How can I make my home energy efficient?
1 Orientation to the sun
Passive design is when the design of your home takes into consideration the surrounding environment and maximises the use of sunlight and the local climate to produce a comfortable environment inside the home.
Passive design is a great tool when building an energy efficient home, as it can significantly reduce the need to power heating and cooling systems. This is a big plus, as heating in New Zealand accounts for approximately 30% of a home’s energy usage.
Passive design uses heat from the sun and cooling breezes to ventilate a building, regulating temperature in your home year round. It’s most easily achieved with new-builds, as you can orient the home correctly, maximising sunlight in winter and shade in summer.
The design of the roof, walls, windows and flow of the spaces inside your home will all have an effect. If executed correctly, it will result in a highly economic and efficient home. Check out this home in Germany, which rotates to harness the energy of the sun. It’s called the Heliotrope and is energy positive, creating more electricity than it consumes!
2 Insulate properly
After passive design, insulation is probably the most important element to home energy efficiency. One of the best things about insulation is that it can be retrofitted to existing homes, as well as being central to renovations and new builds. Correctly insulating your ceilings and walls reduces the amount of heat entering your home in summer, and contains warmth during the cooler months, saving you from spending money on energy escaping through your walls.
3 Double glaze your windows
Just as you need to insulate your walls and ceilings, properly insulating your windows will make an enormous difference to your energy usage. Windows are generally considered an energy drain, because heat travels straight through a single pane of glass.
Double glazing, however, which is made of two panes of glass with an air gap between, stops the heat flow, reflecting it back inside in winter, and back outside in summer. Contrary to what some people think, double glazing is not only suitable for cold climates. In fact, it’s equally as effective in the heat, preventing the sun’s warmth from penetrating inside.
Even better heat retention can be achieved if you combine double glazing with specially treated panes. Low Emissivity (Low E) glass reflects long-wave radiation, trapping in more warmth in winter, and blocking more of the summer sun’s scorching rays.
4 Embrace air flow
Ensuring your home has natural ventilation can mean the difference between a hot, unbearable night’s sleep and a cool, fresh home. With correct cross ventilation, an evening breeze and natural air flow can flush out built-up hot air. When designing, renovating, or replacing windows in your home, ensure you have openings opposite each other that allow air to move through the building.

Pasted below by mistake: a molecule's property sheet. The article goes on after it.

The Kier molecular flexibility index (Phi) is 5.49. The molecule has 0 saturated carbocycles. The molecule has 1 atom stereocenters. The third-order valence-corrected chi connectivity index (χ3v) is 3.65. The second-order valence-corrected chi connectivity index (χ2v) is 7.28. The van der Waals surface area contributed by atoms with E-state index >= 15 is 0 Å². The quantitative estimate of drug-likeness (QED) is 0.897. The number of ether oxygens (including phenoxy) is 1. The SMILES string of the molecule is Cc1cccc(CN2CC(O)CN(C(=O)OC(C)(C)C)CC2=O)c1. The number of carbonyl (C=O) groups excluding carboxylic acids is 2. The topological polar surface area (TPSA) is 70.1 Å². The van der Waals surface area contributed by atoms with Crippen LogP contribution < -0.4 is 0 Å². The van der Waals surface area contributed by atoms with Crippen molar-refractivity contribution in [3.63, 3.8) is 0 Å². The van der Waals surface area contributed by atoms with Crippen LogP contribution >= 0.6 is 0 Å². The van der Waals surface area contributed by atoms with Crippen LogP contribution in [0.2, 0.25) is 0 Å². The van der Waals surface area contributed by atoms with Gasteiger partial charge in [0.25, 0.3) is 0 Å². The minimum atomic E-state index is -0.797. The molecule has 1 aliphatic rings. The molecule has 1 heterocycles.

In a narrow terrace home, for example, this could mean installing strong mesh security doors at the front and back, to allow air to flow through. You could install ceiling-height windows that can be opened at night during summer months for extra ventilation. Finally, installing ceiling fans can assist air movement through a home, allowing fresh air to circulate more quickly.
5 Install efficient appliances and fittings
Appliances in New Zealand are given an energy rating, which is clearly displayed on them. By choosing an appliance with a higher energy star rating, you can save a great deal of water, energy and money. Similarly, you can save by choosing efficient shower heads, toilets and LED light bulbs.
Canstar Blue’s latest review of NZ power companies compares them on customer satisfaction. The table below is an abridged version of our full results, available here.
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Canstar Blue NZ Research finalised in May 2020, published in June 2020.
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One super-simple way to reduce the heat your home soaks up is to provide proper shade to windows and outdoor areas. Adding a wide verandah to your home that is angled correctly will provide sufficient shade in summer, while still allowing the lower winter sun to stream inside.
You can also provide shade with outdoor blinds and awnings. These will protect your windows from sunlight, but can be retracted to allow the light to enter in the evening and during cooler months. There are plenty of other ways to add shade to your home, including outdoor sails and large deciduous trees, which provide shade in the summer and lose their leaves to let in winter sun.
Making your home more energy efficient doesn’t have to cost the earth. In fact, it can save you money in the long run, while helping the planet at the same time. It doesn’t matter if you’re renovating, extending or building a brand new home, by using these simple design principles you can create a stylish, economical and efficient home.